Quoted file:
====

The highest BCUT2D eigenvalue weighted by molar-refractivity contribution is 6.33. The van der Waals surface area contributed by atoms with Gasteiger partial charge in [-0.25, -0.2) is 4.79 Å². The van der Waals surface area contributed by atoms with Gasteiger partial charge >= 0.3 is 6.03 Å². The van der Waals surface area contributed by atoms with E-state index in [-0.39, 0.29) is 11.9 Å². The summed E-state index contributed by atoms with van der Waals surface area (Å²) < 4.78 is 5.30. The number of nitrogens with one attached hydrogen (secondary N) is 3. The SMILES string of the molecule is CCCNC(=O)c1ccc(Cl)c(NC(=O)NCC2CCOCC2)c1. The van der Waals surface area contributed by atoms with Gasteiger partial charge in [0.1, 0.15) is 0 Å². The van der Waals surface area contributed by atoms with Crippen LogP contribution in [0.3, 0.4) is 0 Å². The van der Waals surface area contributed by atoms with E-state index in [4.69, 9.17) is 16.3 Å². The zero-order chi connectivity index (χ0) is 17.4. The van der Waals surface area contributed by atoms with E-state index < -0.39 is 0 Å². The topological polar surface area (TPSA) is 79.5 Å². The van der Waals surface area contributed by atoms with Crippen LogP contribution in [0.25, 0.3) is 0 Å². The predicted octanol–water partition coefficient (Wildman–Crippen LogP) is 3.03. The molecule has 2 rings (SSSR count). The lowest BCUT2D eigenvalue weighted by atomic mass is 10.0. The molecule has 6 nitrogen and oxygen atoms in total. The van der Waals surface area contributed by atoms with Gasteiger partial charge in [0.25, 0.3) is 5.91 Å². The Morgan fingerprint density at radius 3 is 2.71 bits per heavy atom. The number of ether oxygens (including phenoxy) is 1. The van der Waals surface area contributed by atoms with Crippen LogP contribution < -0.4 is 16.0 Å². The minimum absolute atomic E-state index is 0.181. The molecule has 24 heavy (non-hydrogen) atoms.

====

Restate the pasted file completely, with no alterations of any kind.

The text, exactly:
The highest BCUT2D eigenvalue weighted by molar-refractivity contribution is 6.33. The van der Waals surface area contributed by atoms with Gasteiger partial charge in [-0.25, -0.2) is 4.79 Å². The van der Waals surface area contributed by atoms with Gasteiger partial charge >= 0.3 is 6.03 Å². The van der Waals surface area contributed by atoms with E-state index in [-0.39, 0.29) is 11.9 Å². The summed E-state index contributed by atoms with van der Waals surface area (Å²) < 4.78 is 5.30. The number of nitrogens with one attached hydrogen (secondary N) is 3. The SMILES string of the molecule is CCCNC(=O)c1ccc(Cl)c(NC(=O)NCC2CCOCC2)c1. The van der Waals surface area contributed by atoms with Gasteiger partial charge in [0.1, 0.15) is 0 Å². The van der Waals surface area contributed by atoms with Crippen LogP contribution in [0.3, 0.4) is 0 Å². The van der Waals surface area contributed by atoms with E-state index in [4.69, 9.17) is 16.3 Å². The zero-order chi connectivity index (χ0) is 17.4. The van der Waals surface area contributed by atoms with E-state index < -0.39 is 0 Å². The topological polar surface area (TPSA) is 79.5 Å². The van der Waals surface area contributed by atoms with Crippen LogP contribution in [0.25, 0.3) is 0 Å². The predicted octanol–water partition coefficient (Wildman–Crippen LogP) is 3.03. The molecule has 2 rings (SSSR count). The lowest BCUT2D eigenvalue weighted by atomic mass is 10.0. The molecule has 6 nitrogen and oxygen atoms in total. The van der Waals surface area contributed by atoms with Gasteiger partial charge in [0.25, 0.3) is 5.91 Å². The Morgan fingerprint density at radius 3 is 2.71 bits per heavy atom. The number of ether oxygens (including phenoxy) is 1. The van der Waals surface area contributed by atoms with Crippen LogP contribution < -0.4 is 16.0 Å². The minimum absolute atomic E-state index is 0.181. The molecule has 24 heavy (non-hydrogen) atoms.